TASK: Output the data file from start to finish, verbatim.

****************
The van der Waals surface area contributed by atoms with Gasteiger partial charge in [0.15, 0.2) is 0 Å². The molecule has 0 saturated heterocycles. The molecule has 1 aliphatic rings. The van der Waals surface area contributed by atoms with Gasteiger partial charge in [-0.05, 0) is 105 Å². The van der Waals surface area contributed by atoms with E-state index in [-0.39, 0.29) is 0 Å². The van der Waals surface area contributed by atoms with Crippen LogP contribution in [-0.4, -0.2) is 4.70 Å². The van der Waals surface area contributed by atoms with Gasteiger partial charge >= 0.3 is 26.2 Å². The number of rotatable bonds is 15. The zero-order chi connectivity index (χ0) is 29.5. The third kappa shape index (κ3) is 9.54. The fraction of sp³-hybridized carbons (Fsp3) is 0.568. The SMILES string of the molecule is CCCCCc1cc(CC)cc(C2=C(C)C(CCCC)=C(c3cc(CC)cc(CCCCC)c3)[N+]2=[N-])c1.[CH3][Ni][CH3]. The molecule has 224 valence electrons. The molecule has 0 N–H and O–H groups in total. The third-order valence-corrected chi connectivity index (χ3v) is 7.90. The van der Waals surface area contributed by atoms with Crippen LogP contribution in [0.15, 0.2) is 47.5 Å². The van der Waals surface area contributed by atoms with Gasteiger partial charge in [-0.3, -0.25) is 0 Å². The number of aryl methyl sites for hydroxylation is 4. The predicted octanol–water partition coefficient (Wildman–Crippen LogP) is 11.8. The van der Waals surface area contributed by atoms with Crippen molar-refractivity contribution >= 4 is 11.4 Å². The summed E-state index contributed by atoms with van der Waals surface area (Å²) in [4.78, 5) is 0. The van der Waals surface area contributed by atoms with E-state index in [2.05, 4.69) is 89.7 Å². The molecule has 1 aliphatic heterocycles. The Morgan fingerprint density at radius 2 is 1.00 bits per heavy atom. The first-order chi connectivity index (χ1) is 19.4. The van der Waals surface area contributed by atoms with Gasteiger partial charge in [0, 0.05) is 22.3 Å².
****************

The van der Waals surface area contributed by atoms with Gasteiger partial charge in [0.15, 0.2) is 0 Å². The molecule has 0 saturated heterocycles. The molecule has 1 aliphatic rings. The van der Waals surface area contributed by atoms with Gasteiger partial charge in [-0.05, 0) is 105 Å². The van der Waals surface area contributed by atoms with E-state index in [-0.39, 0.29) is 0 Å². The van der Waals surface area contributed by atoms with Crippen LogP contribution in [-0.4, -0.2) is 4.70 Å². The van der Waals surface area contributed by atoms with Gasteiger partial charge >= 0.3 is 26.2 Å². The number of rotatable bonds is 15. The zero-order chi connectivity index (χ0) is 29.5. The third kappa shape index (κ3) is 9.54. The fraction of sp³-hybridized carbons (Fsp3) is 0.568. The SMILES string of the molecule is CCCCCc1cc(CC)cc(C2=C(C)C(CCCC)=C(c3cc(CC)cc(CCCCC)c3)[N+]2=[N-])c1.[CH3][Ni][CH3]. The molecule has 224 valence electrons. The molecule has 0 N–H and O–H groups in total. The third-order valence-corrected chi connectivity index (χ3v) is 7.90. The van der Waals surface area contributed by atoms with Crippen LogP contribution in [0.15, 0.2) is 47.5 Å². The van der Waals surface area contributed by atoms with Gasteiger partial charge in [-0.3, -0.25) is 0 Å². The number of aryl methyl sites for hydroxylation is 4. The predicted octanol–water partition coefficient (Wildman–Crippen LogP) is 11.8. The van der Waals surface area contributed by atoms with Crippen molar-refractivity contribution >= 4 is 11.4 Å². The summed E-state index contributed by atoms with van der Waals surface area (Å²) in [4.78, 5) is 0. The van der Waals surface area contributed by atoms with E-state index in [2.05, 4.69) is 89.7 Å². The molecule has 1 aliphatic heterocycles. The Morgan fingerprint density at radius 2 is 1.00 bits per heavy atom. The first-order chi connectivity index (χ1) is 19.4. The van der Waals surface area contributed by atoms with Gasteiger partial charge in [0, 0.05) is 22.3 Å².